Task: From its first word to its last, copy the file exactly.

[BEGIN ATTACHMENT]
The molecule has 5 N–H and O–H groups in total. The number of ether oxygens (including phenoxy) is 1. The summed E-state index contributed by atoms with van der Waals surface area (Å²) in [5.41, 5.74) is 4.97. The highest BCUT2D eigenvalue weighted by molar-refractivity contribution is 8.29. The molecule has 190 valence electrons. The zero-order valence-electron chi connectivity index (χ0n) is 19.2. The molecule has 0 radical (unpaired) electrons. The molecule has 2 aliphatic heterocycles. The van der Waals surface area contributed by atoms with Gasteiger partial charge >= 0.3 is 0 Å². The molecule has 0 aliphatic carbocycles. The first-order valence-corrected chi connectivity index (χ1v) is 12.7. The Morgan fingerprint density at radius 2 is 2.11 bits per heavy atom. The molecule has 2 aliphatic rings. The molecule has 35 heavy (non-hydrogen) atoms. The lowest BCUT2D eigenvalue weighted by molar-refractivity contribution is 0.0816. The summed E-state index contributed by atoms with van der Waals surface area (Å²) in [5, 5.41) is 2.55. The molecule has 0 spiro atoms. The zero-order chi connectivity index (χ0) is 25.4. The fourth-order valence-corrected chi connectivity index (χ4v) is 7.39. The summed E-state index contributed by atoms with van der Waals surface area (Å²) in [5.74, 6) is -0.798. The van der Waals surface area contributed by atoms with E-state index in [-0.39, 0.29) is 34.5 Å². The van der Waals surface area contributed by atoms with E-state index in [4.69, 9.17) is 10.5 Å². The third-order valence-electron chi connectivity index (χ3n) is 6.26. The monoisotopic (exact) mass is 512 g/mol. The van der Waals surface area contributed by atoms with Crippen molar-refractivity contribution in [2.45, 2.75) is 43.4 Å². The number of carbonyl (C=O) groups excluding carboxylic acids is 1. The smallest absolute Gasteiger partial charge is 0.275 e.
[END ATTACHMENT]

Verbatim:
The molecule has 5 N–H and O–H groups in total. The number of ether oxygens (including phenoxy) is 1. The summed E-state index contributed by atoms with van der Waals surface area (Å²) in [5.41, 5.74) is 4.97. The highest BCUT2D eigenvalue weighted by molar-refractivity contribution is 8.29. The molecule has 190 valence electrons. The zero-order valence-electron chi connectivity index (χ0n) is 19.2. The molecule has 0 radical (unpaired) electrons. The molecule has 2 aliphatic heterocycles. The van der Waals surface area contributed by atoms with Gasteiger partial charge >= 0.3 is 0 Å². The molecule has 0 aliphatic carbocycles. The first-order valence-corrected chi connectivity index (χ1v) is 12.7. The Morgan fingerprint density at radius 2 is 2.11 bits per heavy atom. The molecule has 2 aliphatic rings. The molecule has 35 heavy (non-hydrogen) atoms. The lowest BCUT2D eigenvalue weighted by molar-refractivity contribution is 0.0816. The summed E-state index contributed by atoms with van der Waals surface area (Å²) in [5, 5.41) is 2.55. The molecule has 0 spiro atoms. The zero-order chi connectivity index (χ0) is 25.4. The fourth-order valence-corrected chi connectivity index (χ4v) is 7.39. The summed E-state index contributed by atoms with van der Waals surface area (Å²) in [5.74, 6) is -0.798. The van der Waals surface area contributed by atoms with E-state index in [-0.39, 0.29) is 34.5 Å². The van der Waals surface area contributed by atoms with E-state index in [4.69, 9.17) is 10.5 Å². The third-order valence-electron chi connectivity index (χ3n) is 6.26. The monoisotopic (exact) mass is 512 g/mol. The van der Waals surface area contributed by atoms with Crippen molar-refractivity contribution in [2.45, 2.75) is 43.4 Å². The number of carbonyl (C=O) groups excluding carboxylic acids is 1. The smallest absolute Gasteiger partial charge is 0.275 e.